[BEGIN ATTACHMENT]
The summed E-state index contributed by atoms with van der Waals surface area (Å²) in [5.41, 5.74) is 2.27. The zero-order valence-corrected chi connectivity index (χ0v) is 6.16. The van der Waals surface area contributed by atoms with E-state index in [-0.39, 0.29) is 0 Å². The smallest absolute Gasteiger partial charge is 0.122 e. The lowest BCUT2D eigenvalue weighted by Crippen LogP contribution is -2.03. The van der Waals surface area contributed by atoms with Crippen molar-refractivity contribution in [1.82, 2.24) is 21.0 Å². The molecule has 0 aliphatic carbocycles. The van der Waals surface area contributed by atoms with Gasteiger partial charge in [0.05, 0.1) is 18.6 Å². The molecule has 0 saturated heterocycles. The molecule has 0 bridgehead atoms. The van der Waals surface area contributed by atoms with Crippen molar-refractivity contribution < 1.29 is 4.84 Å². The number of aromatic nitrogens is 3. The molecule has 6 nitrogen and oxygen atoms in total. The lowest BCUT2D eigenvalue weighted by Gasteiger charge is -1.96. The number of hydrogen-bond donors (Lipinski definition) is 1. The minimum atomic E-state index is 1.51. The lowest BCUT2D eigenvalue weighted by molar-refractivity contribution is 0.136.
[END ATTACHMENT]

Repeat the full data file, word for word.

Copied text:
The summed E-state index contributed by atoms with van der Waals surface area (Å²) in [5.41, 5.74) is 2.27. The zero-order valence-corrected chi connectivity index (χ0v) is 6.16. The van der Waals surface area contributed by atoms with E-state index in [-0.39, 0.29) is 0 Å². The smallest absolute Gasteiger partial charge is 0.122 e. The lowest BCUT2D eigenvalue weighted by Crippen LogP contribution is -2.03. The van der Waals surface area contributed by atoms with Crippen molar-refractivity contribution in [1.82, 2.24) is 21.0 Å². The molecule has 0 aliphatic carbocycles. The van der Waals surface area contributed by atoms with Gasteiger partial charge in [0.05, 0.1) is 18.6 Å². The molecule has 0 saturated heterocycles. The molecule has 0 bridgehead atoms. The van der Waals surface area contributed by atoms with Crippen molar-refractivity contribution < 1.29 is 4.84 Å². The number of aromatic nitrogens is 3. The molecule has 6 nitrogen and oxygen atoms in total. The lowest BCUT2D eigenvalue weighted by Gasteiger charge is -1.96. The number of hydrogen-bond donors (Lipinski definition) is 1. The minimum atomic E-state index is 1.51. The lowest BCUT2D eigenvalue weighted by molar-refractivity contribution is 0.136.